“The number of patients requiring PMV is predicted to grow to 605,898 cases by the year 2020.”

Zilberberg | Crit Care Med 2008 


Prolonged Mechanical Ventilation

Advances in life prolonging interventions over the last 30 years have led to a rapidly growing subgroup of patients who are medically stable, but have not successfully weaned from the ventilator and require Prolonged Mechanical Ventilation (PMV).

Long term care of the ventilator-dependent patient is very costly to a state. While a small number of individuals are affected, the per-case cost is very high; as a result, the focus has most often been to provide this care at the lowest cost possible, with little expectation of improved outcomes. Unfortunately, this approach frequently increases the costs to payers over time, and a leads to a poor quality of life for care recipients.

Policy makers must address the increase in frequency of PMV as they project future workforce and resource allocation needs. Care strategies must be developed to accommodate these patients—strategies that recognize the intensive needs of this growing population, while also controlling costs by making delivery of care more efficient.


People + technology + data = better quality and outcomes.


Liberation from PMV


We, along with others have demonstrated that—with the appropriate personnel, technology, monitoring, mobilization and nutrition—a majority of patients deemed ventilator-dependent can nevertheless be liberated from mechanical ventilation:

  • 65% Liberated  Gantt, Gene (ACCP Chest Conference Center of Excellence presentation, TN Vent Program Statewide 2011)
  • 65% Liberated  Gantt, Gene (Report to Gov. Bredesen, TN Initial Vent Program 2002)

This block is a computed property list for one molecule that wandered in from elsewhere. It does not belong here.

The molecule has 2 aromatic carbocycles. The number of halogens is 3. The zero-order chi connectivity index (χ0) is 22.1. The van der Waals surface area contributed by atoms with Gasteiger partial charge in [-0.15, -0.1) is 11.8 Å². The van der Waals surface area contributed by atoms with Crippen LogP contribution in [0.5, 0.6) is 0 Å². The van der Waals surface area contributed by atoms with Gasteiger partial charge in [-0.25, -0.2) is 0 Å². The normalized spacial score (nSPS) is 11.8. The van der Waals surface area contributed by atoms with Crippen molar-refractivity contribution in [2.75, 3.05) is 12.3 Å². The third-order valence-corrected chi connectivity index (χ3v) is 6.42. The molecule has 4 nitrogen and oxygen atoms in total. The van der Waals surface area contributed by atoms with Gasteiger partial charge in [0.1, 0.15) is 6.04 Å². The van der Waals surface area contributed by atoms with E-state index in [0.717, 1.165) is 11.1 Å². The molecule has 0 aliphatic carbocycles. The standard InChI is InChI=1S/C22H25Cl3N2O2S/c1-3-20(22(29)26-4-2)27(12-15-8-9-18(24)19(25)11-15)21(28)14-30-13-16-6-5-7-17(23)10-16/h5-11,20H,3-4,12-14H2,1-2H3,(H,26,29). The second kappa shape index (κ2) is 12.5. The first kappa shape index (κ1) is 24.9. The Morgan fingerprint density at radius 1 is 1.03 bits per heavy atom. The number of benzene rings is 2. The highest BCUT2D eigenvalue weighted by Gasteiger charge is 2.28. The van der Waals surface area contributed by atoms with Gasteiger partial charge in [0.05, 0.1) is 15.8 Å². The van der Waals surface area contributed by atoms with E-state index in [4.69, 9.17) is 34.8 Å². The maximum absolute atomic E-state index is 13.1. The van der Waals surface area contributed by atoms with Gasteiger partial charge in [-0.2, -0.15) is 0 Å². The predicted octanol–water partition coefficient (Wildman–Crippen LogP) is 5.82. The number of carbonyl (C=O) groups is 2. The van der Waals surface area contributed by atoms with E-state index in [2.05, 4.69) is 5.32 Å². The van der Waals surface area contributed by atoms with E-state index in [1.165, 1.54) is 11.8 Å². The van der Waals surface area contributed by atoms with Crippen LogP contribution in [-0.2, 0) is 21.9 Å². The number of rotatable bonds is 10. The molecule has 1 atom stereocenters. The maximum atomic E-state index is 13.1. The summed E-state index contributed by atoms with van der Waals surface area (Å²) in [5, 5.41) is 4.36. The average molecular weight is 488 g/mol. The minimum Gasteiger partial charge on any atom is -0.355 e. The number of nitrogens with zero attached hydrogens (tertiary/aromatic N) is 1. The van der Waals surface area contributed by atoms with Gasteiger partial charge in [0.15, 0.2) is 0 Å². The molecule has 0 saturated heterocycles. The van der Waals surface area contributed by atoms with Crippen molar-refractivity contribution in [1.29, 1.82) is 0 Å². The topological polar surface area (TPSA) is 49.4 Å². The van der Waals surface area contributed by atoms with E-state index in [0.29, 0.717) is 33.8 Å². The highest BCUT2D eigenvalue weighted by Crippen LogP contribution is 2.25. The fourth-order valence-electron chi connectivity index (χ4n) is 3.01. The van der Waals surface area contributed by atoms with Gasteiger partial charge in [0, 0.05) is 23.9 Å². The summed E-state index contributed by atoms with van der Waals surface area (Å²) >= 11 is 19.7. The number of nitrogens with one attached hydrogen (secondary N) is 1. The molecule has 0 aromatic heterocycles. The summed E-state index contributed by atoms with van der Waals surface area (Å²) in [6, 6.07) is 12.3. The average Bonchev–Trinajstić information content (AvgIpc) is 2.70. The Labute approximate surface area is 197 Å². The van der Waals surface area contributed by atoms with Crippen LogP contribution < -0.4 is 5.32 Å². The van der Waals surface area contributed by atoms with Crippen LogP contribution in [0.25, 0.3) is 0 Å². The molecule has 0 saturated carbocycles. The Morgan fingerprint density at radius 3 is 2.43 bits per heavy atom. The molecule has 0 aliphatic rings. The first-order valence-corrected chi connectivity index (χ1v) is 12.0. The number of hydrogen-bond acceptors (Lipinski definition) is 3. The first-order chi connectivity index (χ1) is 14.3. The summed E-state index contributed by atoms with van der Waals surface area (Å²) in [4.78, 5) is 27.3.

• 67% Liberated  Lindsay, Mark (Mayo 2004)
  • 60% Liberated  Gracey, D.R. (Mayo 2000)
  • 51% Liberated  Latriano, B. (Chest 1996)
  • 56% Liberated  Scheinorhorn (Chest 1997)

Our PMV liberation model was recognized by the American College of Chest Physicians in 2011 as a Center of Excellence.


Enhanced Respiratory Care

As hands-on clinicians, we have been able to develop highly successful ventilator programs; we have learned, firsthand, how to provide better care. Our Enhanced Respiratory Care (ERC) program is a value-based approach that improves outcomes and enhances quality of life. The ERC program, currently deployed in Tennessee, has allowed the state to focus on quality care, quality outcomes, and—most importantly—quality of life for care recipients. The eleven nursing facility ventilator care sites in the state are held to high standards for delivery of care. Further, our Technology Bundles are enabling those care sites to utilize the best and most current equipment available for providing that care.

The State of Tennessee collects extensive data on care and outcomes, and is the first state to implement a pay-for-performance model for this PMV population. The data are clearly demonstrating the value of the ERC program, which, in addition to PMV weaning, includes support for trach and secretion management.



Facility Quality Measure Analysis

Q3 2016: At the start of the ERC program, a significant percentage of participating facilities were in the bottom tier, primarily providing basic care.

Q3 2017: A year into the program, we were able to improve facility performance, shifting more facilities into the higher-performing tiers. No facilities remain in the bottom tier.

Changes in Utilization

In less than a year, the Eventa ERC utilization management program, which emphasized a ventilator weaning protocol, helped a state Medicaid plan to reduce overall utilization, while improving outcomes and decreasing costs by 25%.

Learn more about how ERC can help  improve outcomes, reduce cost of care, and meet utilization goals.